Tuesday, January 31, 2017

I'm, Like, Soooo Busy

As we know when it comes to food choices, there's what the head believes, and what the scale says. 

The same premise works with another precious commodity: time. No one's got any, right? That's a trendy topic, like bone broth (an imminent post). 
Laura Vanderkam believed the same—and considering her schedule and family size, so did I. Yet after carefully logging her hours, she was delighted to discover otherwise ("The Busy Person's Lies").  

Despite her fourth baby and speaking engagements around the country, she wasn't being run to ground. Sure, there are busy weeks here and there, but those busy weeks are not reflective of the usual normal. 

When other people tried time-tracking, their anxieties over their supposedly neglected families and responsibilities faded. Some did find that their work was demanding more than they were willing to give, and they quit, but most were happy to learn that their lives were not overwhelmed.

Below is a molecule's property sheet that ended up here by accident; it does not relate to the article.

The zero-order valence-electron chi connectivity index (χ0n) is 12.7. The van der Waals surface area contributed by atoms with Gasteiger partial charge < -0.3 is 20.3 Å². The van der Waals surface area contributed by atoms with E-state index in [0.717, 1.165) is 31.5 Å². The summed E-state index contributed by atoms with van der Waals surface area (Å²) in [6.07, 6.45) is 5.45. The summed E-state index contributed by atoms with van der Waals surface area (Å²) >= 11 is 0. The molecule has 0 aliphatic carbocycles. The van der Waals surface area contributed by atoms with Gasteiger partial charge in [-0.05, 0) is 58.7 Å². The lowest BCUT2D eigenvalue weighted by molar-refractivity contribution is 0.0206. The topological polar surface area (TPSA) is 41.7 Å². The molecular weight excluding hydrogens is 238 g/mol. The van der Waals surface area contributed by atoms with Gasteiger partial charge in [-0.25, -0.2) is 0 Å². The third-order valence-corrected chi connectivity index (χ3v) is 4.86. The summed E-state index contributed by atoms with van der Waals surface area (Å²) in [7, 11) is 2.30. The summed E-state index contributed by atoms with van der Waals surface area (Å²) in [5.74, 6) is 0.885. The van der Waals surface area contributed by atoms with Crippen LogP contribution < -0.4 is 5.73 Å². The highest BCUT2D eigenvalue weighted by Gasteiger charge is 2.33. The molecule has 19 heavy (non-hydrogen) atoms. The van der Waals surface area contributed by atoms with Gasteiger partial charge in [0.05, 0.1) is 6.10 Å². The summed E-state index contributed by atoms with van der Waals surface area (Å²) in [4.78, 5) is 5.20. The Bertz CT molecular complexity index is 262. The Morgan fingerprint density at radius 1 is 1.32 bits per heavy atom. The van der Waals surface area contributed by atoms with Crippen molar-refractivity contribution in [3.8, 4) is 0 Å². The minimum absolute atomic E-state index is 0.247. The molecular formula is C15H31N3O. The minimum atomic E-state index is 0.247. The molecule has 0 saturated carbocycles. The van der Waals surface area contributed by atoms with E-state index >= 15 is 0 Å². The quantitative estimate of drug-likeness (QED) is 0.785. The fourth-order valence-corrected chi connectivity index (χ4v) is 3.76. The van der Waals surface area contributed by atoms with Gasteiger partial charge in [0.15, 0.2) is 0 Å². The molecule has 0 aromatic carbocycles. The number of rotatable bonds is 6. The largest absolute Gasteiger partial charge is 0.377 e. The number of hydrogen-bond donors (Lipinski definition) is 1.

She concludes the article with the familiar message that time is precious: 
A life is lived in hours. What we do with our lives will be a function of how we spend those hours, and we get only so many.
Natalie Henderson, a pediatric I.C.U. fellow at the University of Louisville’s Kosair Children’s Hospital, tracked her time for several weeks. She found that despite her 28-hour shifts, she was sleeping more than she thought. Her service weeks were intense — 70 to 80 hours — but others were light enough that she saw she could carve out time for exercise and real breakfasts with her children. More important, though, was the reason she wanted to add these things to her life. In the pediatric I.C.U., she says, “we lose kids.” It’s a constant reminder that “time goes, no matter what you do. I’m covetous of the time I have. I want to make sure I use it more wisely.”
Life is full, and life has space. There is no contradiction here.
This past Sunday, 60 Minutes aired the story of the avalanched hotel in Italy, and the appreciation of the survivors. As one survivor realized, what should we be prioritizing? Our busy-ness? 

I think not.

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